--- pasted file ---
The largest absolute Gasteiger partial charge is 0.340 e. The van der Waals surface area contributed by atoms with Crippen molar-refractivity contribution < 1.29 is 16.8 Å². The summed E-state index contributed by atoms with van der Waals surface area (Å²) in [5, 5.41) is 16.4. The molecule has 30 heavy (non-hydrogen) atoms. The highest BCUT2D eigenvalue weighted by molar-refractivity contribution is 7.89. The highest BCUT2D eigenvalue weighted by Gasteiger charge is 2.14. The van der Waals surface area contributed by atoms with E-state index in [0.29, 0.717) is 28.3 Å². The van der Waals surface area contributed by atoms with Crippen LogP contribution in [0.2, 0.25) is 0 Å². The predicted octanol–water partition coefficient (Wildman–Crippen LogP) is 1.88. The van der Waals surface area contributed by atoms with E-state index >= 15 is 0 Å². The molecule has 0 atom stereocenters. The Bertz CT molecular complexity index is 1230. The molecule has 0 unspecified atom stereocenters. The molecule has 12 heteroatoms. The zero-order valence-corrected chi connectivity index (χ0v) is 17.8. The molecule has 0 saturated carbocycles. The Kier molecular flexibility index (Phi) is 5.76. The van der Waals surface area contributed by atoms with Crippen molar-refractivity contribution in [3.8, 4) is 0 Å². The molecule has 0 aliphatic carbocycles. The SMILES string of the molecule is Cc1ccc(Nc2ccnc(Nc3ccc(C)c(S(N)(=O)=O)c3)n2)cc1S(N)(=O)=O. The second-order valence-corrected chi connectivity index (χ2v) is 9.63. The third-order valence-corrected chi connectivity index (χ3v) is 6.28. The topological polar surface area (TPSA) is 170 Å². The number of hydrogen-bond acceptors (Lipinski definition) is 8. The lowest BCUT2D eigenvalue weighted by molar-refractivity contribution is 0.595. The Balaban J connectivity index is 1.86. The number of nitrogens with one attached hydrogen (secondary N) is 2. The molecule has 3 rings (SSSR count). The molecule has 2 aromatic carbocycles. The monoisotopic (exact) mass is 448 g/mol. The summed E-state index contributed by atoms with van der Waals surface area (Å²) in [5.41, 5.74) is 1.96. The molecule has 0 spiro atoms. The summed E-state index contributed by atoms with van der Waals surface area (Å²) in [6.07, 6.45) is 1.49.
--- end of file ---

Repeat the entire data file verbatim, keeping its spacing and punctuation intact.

The largest absolute Gasteiger partial charge is 0.340 e. The van der Waals surface area contributed by atoms with Crippen molar-refractivity contribution < 1.29 is 16.8 Å². The summed E-state index contributed by atoms with van der Waals surface area (Å²) in [5, 5.41) is 16.4. The molecule has 30 heavy (non-hydrogen) atoms. The highest BCUT2D eigenvalue weighted by molar-refractivity contribution is 7.89. The highest BCUT2D eigenvalue weighted by Gasteiger charge is 2.14. The van der Waals surface area contributed by atoms with E-state index in [0.29, 0.717) is 28.3 Å². The van der Waals surface area contributed by atoms with Crippen LogP contribution in [0.2, 0.25) is 0 Å². The predicted octanol–water partition coefficient (Wildman–Crippen LogP) is 1.88. The van der Waals surface area contributed by atoms with E-state index >= 15 is 0 Å². The molecule has 0 atom stereocenters. The Bertz CT molecular complexity index is 1230. The molecule has 0 unspecified atom stereocenters. The molecule has 12 heteroatoms. The zero-order valence-corrected chi connectivity index (χ0v) is 17.8. The molecule has 0 saturated carbocycles. The Kier molecular flexibility index (Phi) is 5.76. The van der Waals surface area contributed by atoms with Crippen molar-refractivity contribution in [3.8, 4) is 0 Å². The molecule has 0 aliphatic carbocycles. The SMILES string of the molecule is Cc1ccc(Nc2ccnc(Nc3ccc(C)c(S(N)(=O)=O)c3)n2)cc1S(N)(=O)=O. The second-order valence-corrected chi connectivity index (χ2v) is 9.63. The third-order valence-corrected chi connectivity index (χ3v) is 6.28. The topological polar surface area (TPSA) is 170 Å². The number of hydrogen-bond acceptors (Lipinski definition) is 8. The lowest BCUT2D eigenvalue weighted by molar-refractivity contribution is 0.595. The Balaban J connectivity index is 1.86. The number of nitrogens with one attached hydrogen (secondary N) is 2. The molecule has 3 rings (SSSR count). The molecule has 2 aromatic carbocycles. The monoisotopic (exact) mass is 448 g/mol. The summed E-state index contributed by atoms with van der Waals surface area (Å²) in [5.41, 5.74) is 1.96. The molecule has 0 spiro atoms. The summed E-state index contributed by atoms with van der Waals surface area (Å²) in [6.07, 6.45) is 1.49.